I couldn't remember the name of the coffee, so I just googled "coffee pyramid scheme" on a hunch, and I guess what.  I found it.  The name of the company is "Healthy Coffee".  Here's a page devoted to debunking the claim that they are a pyramid scheme:

Pyramid Scheme?

If you don't want to read it, I'll spare you the time and cut to my favorite quote:

"Most people picture a pyramid scheme as a business where the employee on top of the pyramid gets most of the money, and what’s left just trickles down to the employees at the bottom of the pyramid who get a much smaller piece of the pie.  Here’s the crazy thing I discovered when I looked at it and started thinking out of the box.  The very definition of a pyramid scheme business exactly matches the so called “structure” of corporate America that had been drilled into my brain all these years!  I realized that in the past I’ve done a ton of work and collected my paycheck, not even thinking about how I made less than my supervisor, who made less than her superior, and so on until you get to the wealthy CEO on top.  What an unbelievable moment for me… that’s when I realized this was the perfect fit for me to begin building residual income online."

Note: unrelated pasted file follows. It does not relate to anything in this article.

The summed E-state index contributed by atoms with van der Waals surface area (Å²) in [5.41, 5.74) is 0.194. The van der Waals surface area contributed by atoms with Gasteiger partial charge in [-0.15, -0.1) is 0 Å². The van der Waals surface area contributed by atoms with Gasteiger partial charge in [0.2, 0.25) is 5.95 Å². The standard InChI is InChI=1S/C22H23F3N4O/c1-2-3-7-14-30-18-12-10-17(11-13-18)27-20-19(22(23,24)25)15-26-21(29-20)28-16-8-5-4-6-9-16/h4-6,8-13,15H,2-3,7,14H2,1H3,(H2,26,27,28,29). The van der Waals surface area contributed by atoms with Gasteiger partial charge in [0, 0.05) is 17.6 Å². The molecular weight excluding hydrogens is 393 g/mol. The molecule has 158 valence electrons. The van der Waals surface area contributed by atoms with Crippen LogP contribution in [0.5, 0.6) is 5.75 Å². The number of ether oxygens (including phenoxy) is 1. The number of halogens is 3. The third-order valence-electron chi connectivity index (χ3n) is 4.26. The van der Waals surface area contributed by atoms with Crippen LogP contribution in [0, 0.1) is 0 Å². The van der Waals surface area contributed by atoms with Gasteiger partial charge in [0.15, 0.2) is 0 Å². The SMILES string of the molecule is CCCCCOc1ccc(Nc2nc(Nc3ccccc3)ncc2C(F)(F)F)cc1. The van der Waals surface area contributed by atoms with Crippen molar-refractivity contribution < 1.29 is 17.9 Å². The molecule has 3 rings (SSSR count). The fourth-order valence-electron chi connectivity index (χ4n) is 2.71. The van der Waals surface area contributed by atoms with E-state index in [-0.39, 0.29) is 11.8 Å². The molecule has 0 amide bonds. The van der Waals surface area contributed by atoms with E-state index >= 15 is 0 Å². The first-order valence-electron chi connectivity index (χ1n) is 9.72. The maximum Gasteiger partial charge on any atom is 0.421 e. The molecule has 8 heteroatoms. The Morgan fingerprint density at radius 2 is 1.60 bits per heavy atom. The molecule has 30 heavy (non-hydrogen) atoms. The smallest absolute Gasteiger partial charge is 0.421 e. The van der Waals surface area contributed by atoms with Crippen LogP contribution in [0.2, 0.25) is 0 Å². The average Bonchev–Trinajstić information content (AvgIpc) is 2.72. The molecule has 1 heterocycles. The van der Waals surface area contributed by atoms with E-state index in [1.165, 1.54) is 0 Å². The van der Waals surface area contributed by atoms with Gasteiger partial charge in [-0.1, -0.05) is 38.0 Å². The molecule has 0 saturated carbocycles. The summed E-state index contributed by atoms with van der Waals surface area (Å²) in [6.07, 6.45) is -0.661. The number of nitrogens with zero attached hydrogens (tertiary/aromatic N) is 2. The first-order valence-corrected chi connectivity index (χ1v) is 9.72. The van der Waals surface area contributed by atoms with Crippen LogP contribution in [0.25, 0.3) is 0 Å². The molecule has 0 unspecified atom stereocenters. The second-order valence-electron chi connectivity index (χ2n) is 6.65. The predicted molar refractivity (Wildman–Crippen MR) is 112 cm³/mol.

A veritable epiphany, folks!  Amazing that the very same stock-phrase regurgitated by Ambots and, as far as I can tell, members of every major MLM company, comes to this contemplative lass only when she "started thinking out of the box"!  On the contrary, this only makes sense when you start thinking inside the box of recycled slogans, so familiar to brainwashed MLM apologists. 

Nauseating as it is, it's probably not as bad as her definition of pyramid schemes--"the employees at the bottom of the pyramid who get a much smaller piece of the pie".  Smaller piece?  Is that her euphamism for "losing money"?  This is the subtle trick of equivocation that Amway kingpin manipulators devised long ago.  They smuggle in the idea that the bottom rungs of Amway are still making something, so subtly that it isn't questioned.  Once you've accepted that, you forget that approximately 99.5% of distributors are actively losing money in Amway.  You forget that even the least paid employee in a corporation is still making money.  Then you start to say "yeah, I never thought of it that way!"  You hadn't thought of it that way because you had common least until you submitted it to brainwashing.

Wednesday, February 23, 2011